While you’re still on leave, there are a few things you can do to give yourself the best chance of transitioning back into the workforce successfully.

If you plan to stay in your industry or role, make sure you are up to date on the latest trends and insights. Keeping in touch with colleagues and your network is also a great way to show you are engaged in your area.

You may also take the opportunity to learn a new skill, gain experience or take a course. This may indicate to potential employers that you’re eager to continue learning. Remember to update your resume afterwards.

4. Talk to your employer

Many people returning to work will require flexible workplace arrangements, such as the ability to work from home or only for certain periods of time. Talk to your employer about this early on, then you can create an arrangement that works for both of you.

If you are seeking a new position and know you will need to work from home some days, research employers’ workplace flexibility arrangements. Is there a work-from-home policy? Is work–life balance encouraged? Seek out companies that offer these policies and keep an eye out for organisations with a return-to-work support program.

Some people find that slowly easing back into work sets up a stronger foundation for long term employment. This may mean going back one day a week, then increasing this to two, three or four days. If you think this may work for you, discuss a trial arrangement with your employer.

Return to work with confidence

Returning to work after extended leave can be daunting – but it can also be a great opportunity to develop your skills, connect with a community and achieve new goals.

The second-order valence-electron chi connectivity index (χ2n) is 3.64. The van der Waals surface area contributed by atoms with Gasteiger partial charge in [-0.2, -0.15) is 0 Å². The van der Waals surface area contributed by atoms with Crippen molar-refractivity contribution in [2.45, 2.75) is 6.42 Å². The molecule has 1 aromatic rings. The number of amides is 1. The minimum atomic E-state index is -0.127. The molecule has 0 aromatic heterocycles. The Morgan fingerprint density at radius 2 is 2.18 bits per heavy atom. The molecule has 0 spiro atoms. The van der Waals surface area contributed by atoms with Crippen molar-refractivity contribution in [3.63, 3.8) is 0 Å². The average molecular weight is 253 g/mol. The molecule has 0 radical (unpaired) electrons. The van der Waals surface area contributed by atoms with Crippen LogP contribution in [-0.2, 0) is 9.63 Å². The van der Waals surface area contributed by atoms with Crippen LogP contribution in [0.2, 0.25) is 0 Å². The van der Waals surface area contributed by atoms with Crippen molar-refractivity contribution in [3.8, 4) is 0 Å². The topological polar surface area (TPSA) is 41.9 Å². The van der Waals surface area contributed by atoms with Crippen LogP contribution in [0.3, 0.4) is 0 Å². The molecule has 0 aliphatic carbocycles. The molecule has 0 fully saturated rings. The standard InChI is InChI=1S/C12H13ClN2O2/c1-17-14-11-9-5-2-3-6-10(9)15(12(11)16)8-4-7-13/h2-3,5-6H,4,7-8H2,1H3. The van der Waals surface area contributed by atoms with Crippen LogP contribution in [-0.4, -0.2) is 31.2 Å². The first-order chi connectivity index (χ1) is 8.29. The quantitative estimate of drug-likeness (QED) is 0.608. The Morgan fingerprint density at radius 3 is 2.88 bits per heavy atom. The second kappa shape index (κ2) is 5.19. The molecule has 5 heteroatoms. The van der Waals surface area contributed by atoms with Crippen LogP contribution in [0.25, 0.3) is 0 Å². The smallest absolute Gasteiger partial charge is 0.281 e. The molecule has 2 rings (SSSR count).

Reach out to your networks and see how others managed the transtion.  There’s great groups available like Busines Chicks who offer fabulous support to their members.

There are also many financial aspects to consider, so speaking to a financial adviser who understands the latest reforms and your unique situation may give you peace of mind.  I’d love to help!

Never Work a Day in Your Life!

Have you ever heard the expression “Choose a job you love and you’ll never have to work a day in your life?”  This cliché is often attributed to Confucius, tho I’m not convinced, based on the fact that nearly everyone was probably a soldier, merchant or a farmer…

Yet, it is possible to love your work and not even think of it as ‘work,’ a ‘job,’ or a ‘chore.’ I am sure you know at least one person who is doing what they love.

Truth be told, people who do what they love even tend to look a little different. You can pick them out in a crowd. They emanate something special.

And contrary to popular opinion, No, they didn’t have it any easier than you.  What they did was make a decision to start doing what they loved.  And it’s a big step.  A giant leap in fact to let go of security and make a go of something you’ve only ever dreamed about.

Why not ask yourself what you really love that perhaps you never imagined you could turn into a profession or get paid for?  Is there a hobby you love to do on weekends that you could turn into a fantastic living?

If you love hiking, could you lead treks?  If you love writing, can you start a blog?  Or a book?  Are you creative?  Do you have paintings or craft to make a cottage business out of?

I know some people who had a life altering moment in their travels, start doing what they love and they’ve never looked back, happily turning their backs on the big bucks and corporate life to follow their dreams.

What are some small action steps you can take today? Can pick up a relevant book about your favourite topic, do a Google search to learn more, buy the domain name of that business you’ve got planned in your head?  Even ask your friends what they think you should be doing – they know you well and what lights your fire!

Following your dreams may just be easier than you think!

Start the momentum now…

Then, as Oprah phrased it “Find a way to get paid for doing what you love.  Then every pay check will be a bonus!”